Riker notices some of the female crew looking at him and Riker’s sense of humor might just get him into trouble. Both sides acknowledge that they know little of each other. The Klingons have also noticed the substance and the captain reads all of the signs wrong, since he’s super paranoid, and now thinks Riker being on board was a plot to destroy the Klingon ship. Riker refuses to divulge any secrets and the Klingons believe him to be honorable. Riker hands over the emergency transponder to the Klingon captain who winds up being beamed over to the Enterprise’s bridge just long enough for Riker to take command of the Klingon vessel. Riker orders the surrender of the Enterprise so the Enterprise can help with the repairs, but the exchange assignment is ended early. Riker and Worf have a touching conversation and away we go.
I absolutely loved this episode. Riker really gets into his assignment making sure to prepare like it was a Study Abroad program. It’s also because he’ll be the first and wants to be the best, but I’ll take it. It’s also a good showing of how old habits die hard and the Klingons are still so weary of the Federation. Riker was totally built for Klingon culture and really the only member of the Enterprise that made a great fit. While I love Worf, he would only have gained the experience of being around his own people and would not have enriched the lives of the Klingons… which is the whole point of an exchange program. Yar would have been the only other person I think would have done well, and maybe a younger Picard. This episode has a plot within a plot within a plot and really helps show how one break in the chain of command, or one mistake in standard operating procedure, can be detrimental to more than just one person. Cultural misunderstandings can happen but we need to learn from them and every time we enter a new work situation we better know the rules.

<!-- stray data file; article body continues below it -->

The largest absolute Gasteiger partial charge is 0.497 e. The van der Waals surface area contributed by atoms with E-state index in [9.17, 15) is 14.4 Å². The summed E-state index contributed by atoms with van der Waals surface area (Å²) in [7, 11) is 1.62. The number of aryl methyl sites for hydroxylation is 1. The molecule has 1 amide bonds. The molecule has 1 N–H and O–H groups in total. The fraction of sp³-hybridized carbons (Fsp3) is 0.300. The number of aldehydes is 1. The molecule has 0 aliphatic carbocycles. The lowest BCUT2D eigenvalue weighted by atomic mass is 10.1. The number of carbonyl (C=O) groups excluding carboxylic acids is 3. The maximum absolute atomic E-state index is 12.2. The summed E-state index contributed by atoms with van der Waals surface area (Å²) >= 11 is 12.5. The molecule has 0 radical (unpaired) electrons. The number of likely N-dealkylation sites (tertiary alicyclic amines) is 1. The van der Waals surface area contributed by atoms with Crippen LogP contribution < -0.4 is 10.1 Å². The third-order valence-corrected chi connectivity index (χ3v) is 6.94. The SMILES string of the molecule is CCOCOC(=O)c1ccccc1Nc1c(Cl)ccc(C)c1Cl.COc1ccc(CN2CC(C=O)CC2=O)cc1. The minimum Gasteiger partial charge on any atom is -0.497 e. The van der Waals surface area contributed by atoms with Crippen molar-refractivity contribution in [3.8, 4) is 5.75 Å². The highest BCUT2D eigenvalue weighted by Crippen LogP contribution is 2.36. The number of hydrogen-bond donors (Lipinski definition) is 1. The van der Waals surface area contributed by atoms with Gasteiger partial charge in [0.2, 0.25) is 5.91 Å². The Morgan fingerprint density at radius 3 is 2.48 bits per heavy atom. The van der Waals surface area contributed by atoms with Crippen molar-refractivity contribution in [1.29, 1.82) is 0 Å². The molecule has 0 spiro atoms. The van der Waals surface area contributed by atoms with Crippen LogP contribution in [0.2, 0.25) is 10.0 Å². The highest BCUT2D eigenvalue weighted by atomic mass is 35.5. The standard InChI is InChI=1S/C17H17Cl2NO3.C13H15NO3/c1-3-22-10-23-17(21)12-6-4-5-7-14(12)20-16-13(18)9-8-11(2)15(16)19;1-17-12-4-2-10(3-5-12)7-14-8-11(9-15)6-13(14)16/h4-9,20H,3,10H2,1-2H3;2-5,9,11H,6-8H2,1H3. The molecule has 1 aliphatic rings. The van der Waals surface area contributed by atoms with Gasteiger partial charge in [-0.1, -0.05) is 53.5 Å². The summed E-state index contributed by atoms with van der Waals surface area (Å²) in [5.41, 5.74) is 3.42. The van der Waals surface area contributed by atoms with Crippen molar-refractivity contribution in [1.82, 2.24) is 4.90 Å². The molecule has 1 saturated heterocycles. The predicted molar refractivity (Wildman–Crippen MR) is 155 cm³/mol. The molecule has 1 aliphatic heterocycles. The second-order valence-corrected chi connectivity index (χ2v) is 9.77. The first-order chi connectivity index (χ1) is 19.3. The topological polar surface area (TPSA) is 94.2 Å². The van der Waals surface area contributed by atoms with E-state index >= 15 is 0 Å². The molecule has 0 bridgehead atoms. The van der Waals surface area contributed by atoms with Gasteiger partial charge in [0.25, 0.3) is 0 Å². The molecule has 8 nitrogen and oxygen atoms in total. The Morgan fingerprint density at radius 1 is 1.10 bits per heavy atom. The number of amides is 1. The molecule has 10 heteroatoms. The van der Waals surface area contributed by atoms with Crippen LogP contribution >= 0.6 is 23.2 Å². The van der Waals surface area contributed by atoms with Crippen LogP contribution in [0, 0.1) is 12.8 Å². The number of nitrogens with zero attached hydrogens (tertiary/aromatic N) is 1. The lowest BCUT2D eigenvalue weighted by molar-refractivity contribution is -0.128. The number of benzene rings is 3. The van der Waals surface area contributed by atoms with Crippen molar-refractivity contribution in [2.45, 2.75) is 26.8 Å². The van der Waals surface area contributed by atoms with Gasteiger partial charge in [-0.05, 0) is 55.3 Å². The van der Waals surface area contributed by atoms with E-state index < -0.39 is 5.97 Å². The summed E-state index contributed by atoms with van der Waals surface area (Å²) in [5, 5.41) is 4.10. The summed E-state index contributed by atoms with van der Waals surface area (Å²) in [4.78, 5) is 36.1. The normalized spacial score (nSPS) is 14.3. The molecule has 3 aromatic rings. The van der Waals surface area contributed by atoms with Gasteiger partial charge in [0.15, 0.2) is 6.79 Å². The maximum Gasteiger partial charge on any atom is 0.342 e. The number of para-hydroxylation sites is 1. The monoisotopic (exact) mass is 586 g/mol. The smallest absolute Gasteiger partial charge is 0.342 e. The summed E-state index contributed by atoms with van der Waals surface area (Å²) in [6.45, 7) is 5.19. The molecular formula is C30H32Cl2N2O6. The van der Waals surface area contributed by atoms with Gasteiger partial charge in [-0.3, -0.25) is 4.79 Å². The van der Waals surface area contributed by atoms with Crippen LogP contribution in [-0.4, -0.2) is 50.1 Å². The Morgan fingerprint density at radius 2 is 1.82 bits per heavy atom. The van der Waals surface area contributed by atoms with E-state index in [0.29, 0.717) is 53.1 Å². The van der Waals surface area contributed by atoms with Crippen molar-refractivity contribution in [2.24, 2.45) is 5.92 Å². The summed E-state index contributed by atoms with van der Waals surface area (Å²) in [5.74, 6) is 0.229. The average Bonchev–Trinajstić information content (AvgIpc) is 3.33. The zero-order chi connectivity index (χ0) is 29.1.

I also really liked this episode because we got to see and know more about the Klingons. They are such an interesting and hearty race and I still feel like there is so much more to know about them. Their sense of humor and their passion for war is evident of a very military-based culture, but they also seem to have no issue integrating male and female Klingons in their crew. Their captain in this episode may not be the sharpest tool in the shed, but he has his moments. I think the real shining star is the Klingon second officer who seems to understand and respect Riker, and isn’t afraid to poke fun and crack a joke or two. The Klingon’s innuendo of how they view sex reminds me of the goblins in Laurell K. Hamilton‘s Merry Gentry series, and that’s all I’ll say about that. Overall I really liked this episode and find it fitting to assign it a ranking of all 9 currently published Merry Gentry novels (A Kiss of Shadows through A Shiver of Light).